While the moratorium and overall decrease in greenhouse-gas emissions in Brazil seems positive, when looked at more closely, the soybean industry continues to negatively effect the environment through deforestation, pesticide use, and greenhouse-gas emissions. The effects of increase soybean and meat production have direct links to the environment and while past actions have helped decrease environmental effects, its clear that with continued growth expected, the negative effects will only continue to increase.

Photo courtesy of Dami Izolan/Flickr

Preventing a Livestock Revolution in Liberia: the Need for a New International Vision

By Ross Miranti

This blog post originally appeared on the Brighter Green website on June 12, 2013.

In Liberia, the FAO has been involved in a number of poultry projects for both broilers and laying hens. It has constructed three factory farm style operations in the interior of the country to train locals in “modern and intensive poultry production and management practices.” It has also teamed up with the Ministries of Gender and Agriculture under the Joint Program on Food Security and Nutrition to construct ten other poultry houses throughout the country. None of these operations house much more than 1,000 birds, though they are set up like intensive factory farms and provide a model for future operations, which will surely increase in size and numbers as the country develops. So in short, the FAO — which outlined the heavy environmental impacts of the global livestock sector in the widely cited report Livestock’s Long Shadow — is now encouraging the future development of factory farming in Liberia.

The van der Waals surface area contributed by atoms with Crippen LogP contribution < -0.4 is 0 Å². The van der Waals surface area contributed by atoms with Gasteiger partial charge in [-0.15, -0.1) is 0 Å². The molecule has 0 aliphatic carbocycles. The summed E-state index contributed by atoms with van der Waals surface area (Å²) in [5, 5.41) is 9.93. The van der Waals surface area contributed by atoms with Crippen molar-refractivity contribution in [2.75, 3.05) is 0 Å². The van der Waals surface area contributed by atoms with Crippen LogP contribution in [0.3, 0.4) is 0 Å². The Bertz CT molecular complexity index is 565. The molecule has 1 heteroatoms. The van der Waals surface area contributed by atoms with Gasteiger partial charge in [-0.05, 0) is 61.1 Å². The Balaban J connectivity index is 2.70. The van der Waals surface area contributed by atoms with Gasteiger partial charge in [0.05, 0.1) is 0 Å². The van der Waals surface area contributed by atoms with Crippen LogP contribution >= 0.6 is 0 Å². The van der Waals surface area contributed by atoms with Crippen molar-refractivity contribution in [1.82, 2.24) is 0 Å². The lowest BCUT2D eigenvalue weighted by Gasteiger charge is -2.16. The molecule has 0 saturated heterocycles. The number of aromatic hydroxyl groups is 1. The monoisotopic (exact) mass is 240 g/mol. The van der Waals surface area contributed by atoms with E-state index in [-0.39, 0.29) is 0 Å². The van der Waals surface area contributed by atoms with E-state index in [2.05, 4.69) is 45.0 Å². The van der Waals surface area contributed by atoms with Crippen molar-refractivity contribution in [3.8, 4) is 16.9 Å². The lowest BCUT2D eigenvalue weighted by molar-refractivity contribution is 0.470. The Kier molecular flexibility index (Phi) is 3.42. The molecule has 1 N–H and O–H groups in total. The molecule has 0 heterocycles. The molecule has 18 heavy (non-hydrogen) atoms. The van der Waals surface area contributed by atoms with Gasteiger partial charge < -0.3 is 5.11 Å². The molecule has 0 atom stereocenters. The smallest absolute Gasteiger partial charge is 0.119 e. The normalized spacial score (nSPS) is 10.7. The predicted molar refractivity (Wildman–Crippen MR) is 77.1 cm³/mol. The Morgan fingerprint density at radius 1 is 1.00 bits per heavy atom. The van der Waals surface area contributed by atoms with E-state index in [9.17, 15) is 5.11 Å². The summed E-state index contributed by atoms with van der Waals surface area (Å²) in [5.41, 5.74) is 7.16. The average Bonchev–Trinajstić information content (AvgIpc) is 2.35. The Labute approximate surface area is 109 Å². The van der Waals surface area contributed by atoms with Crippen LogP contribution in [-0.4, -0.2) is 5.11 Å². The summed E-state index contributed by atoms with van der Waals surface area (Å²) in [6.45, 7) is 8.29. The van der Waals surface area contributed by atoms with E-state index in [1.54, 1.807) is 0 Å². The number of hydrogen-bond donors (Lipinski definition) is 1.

The government of Liberia has also led livestock projects. As part of the Disarmament, Demobilization, Resettlement, and Reintegration program (DDRR), it worked with the UNDP to train ex-combatants in animal husbandry, with emphasis on poultry farming. While most other DDRR programs made a positive impact on the livelihoods of ex-combatants, the livestock program had very limited success because of a shortage of start-up animals, the heavy cost of feed and other inputs, and the difficulty participants had in selling to local populations that couldn’t afford to eat meat regularly.

Liberian rain forest

Liberian rain forest

Even though intensive, modern livestock is the wrong way to improve nutrition and food security in Liberia, that is not to say that supporting the production of plant-based food alternatives will take care of the country’s food problems by itself. Resolving these issues is a complex endeavor because Liberia’s food system is dysfunctional in so many ways: unstable property rights, endemic corruption, lack of access to credit, low technological innovation, few storage facilities, the absence of an electrical grid outside the capital, paralyzing flooding that comes with heavy rains, poor transportation infrastructure (especially in the interior of the country, where most food is produced), the reliance of the country on expensive imported food, and low government investment and support for agriculture.

So, reducing malnutrition and promoting food security in a responsible way requires the broader development of the country. While Liberia makes progress in these areas, they should also shift support away from intensive livestock operations and more towards the production of protein-rich, plant-based foods for direct human consumption. This would yield more food per acre and have the added benefit of using less water, lowering carbon emissions, protecting Liberia’s biodiverse rainforests, reducing animal suffering, and, in the long-term, preventing some of the diet-related health problems associated with the high consumption of animal products.